CAR leaders prepare for talks with rebels
04 January 2013, 09:06
Bangui - The government in the Central African Republic was preparing on Thursday to go to peace talks with rebels in Libreville, while the military situation on the ground remained stable.
President Francois Bozize's regime has begun to make allegations about the rebels and their leadership ahead of negotiations to start in Gabon's capital on January 8 between the authorities and the Seleka alliance of three rebel movements.
Meanwhile, Seleka has halted its offensive at Sibut, 160km from Bangui, with both sides held in check by an international intervention force.
The African Multinational Force in Central Africa (Fomac), strong in Chadian troops as well as soldiers from Gabon, the Republic of Congo and Cameroon, has warned against crossing a "red line" at Damara, 75km north of Bangui.
On Thursday Territorial Administration Minister Josue Binoua accused the rebel alliance of consisting mainly of foreigners from Chad, Sudan and Libya, and of preaching a strict form of Islam.
"If some leaders of this rebellion are genuine Centrafricans, the same is not true of the majority of the troops, who very largely consist of the Toro Boro, Sudanese rebels from Darfur," Binoua told AFP and Radio France Internationale.
"There are residual forces of (Chadian rebel) Mahamat Nouri, who has been expelled from Khartoum. Plus other fighters of Libyan morphology," he added.
The Toro Boro in Darfur, a region in western Sudan bordering on Chad, and the Chadian rebels led by Nouri, have been largely inactive since relations improved between Chad and Sudan and peace accords were signed in 2010.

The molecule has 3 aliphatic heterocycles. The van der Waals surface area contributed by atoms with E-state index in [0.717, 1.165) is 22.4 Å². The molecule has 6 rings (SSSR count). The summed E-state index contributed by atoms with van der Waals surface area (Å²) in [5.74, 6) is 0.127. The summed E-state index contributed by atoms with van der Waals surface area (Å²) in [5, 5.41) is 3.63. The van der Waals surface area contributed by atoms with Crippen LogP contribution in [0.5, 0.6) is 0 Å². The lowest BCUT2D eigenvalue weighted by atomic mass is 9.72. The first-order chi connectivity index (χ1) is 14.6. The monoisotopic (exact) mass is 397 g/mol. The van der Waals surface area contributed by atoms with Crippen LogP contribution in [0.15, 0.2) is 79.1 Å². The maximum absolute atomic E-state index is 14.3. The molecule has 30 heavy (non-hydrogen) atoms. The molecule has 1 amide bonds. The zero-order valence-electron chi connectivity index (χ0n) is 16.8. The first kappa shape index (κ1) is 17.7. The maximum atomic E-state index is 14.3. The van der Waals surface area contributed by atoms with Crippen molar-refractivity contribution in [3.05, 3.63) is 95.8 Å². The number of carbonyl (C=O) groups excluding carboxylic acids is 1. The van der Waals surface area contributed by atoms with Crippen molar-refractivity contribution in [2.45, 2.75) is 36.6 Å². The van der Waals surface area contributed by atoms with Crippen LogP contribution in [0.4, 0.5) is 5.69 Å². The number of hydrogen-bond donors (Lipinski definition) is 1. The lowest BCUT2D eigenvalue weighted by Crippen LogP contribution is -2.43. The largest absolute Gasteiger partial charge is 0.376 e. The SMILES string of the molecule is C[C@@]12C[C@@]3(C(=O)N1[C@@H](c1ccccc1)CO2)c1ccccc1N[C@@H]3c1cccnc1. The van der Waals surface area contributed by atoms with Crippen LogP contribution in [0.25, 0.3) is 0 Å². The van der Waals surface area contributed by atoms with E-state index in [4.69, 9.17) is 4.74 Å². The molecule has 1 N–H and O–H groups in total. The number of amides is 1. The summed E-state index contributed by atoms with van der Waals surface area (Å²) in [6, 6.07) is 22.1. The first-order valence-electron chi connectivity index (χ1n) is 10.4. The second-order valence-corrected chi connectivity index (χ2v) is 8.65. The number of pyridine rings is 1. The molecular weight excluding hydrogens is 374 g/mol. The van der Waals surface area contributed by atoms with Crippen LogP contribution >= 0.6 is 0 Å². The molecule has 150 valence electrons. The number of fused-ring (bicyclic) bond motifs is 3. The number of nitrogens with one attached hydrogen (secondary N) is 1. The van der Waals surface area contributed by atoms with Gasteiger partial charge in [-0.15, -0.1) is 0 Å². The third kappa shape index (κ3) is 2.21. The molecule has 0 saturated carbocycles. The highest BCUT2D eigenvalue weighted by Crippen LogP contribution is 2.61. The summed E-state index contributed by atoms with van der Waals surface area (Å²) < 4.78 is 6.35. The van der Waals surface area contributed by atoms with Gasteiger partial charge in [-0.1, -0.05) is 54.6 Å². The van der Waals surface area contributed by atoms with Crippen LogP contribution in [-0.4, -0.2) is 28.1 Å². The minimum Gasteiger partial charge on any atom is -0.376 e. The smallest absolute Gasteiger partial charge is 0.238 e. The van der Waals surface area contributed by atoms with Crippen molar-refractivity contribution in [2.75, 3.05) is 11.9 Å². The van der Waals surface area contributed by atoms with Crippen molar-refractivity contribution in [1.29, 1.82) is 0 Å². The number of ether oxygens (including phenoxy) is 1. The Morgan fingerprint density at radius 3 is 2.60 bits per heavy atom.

Before then, Sudan and Chad regularly clashed by proxy, by backing rebel groups.
"Mr (Moussa Mohammed) Dhaffane and Nourredine (Younous Adim Birema), who are the two main leaders of this rebellion, studied in Saudi Arabia, in Qatar. They preach the (Islamic) Wahabite faith to whomever wants to listen. They preach it," Binoua said.
Wahabism is a strict Sunni version of Islam with origins in Saudi Arabia.
"This is why the government denounces with all its strength this movement by the rebels to a religious war. Our question remains intact, regarding their real aim and their real motive," Binoua added.
‘Rebels paid as people watch’
He charged that the rebels "are paid in full view and knowledge of the populations in occupied zones in dollars, with money that their leaders bring (...). The Seleka rebellion makes a show of its military arsenal, which has a cost. Who provided the money?"
Bozize's government has several times alleged that the rebels are backed by foreign aggressors.
A confidential government note, consulted by AFP, said that Younous Adim Birema, "son of an imam" from Bangui, is "a former student at the Islamic University of Medina" in Saudi Arabia.
"It is he who, by way of funds collected in the Gulf countries where he has ties, financed this renewal of the rebellion," the note charged.
President’s son sacked
The territorial administration minister also queried the origins and motives of rebel co-ordinator Eric Neris-Massi.
"The government wishes - with the prospect of a national unity government after the negotiations - to have clear explanations about somebody who does not have the nationality of the country, calls into question the legitimacy of the authorities and co-ordinates a movement that destabilises institutions," Binoua said.
Bozize on Wednesday sacked his own son Jean-Francis from the post of defence minister and took personal charge of the portfolio.
According to a security source, Jean-Francis was "punished for his nonchalance". The decision should enable the president, a former general, to take charge of matters by boosting the confidence of his troops, the source added.
For Bozize's main political foe, former prime minister Martin Ziguele, this dismissal was "the least of things" after the routing of the Central African armed forces, who lost all their clashes with the rebels.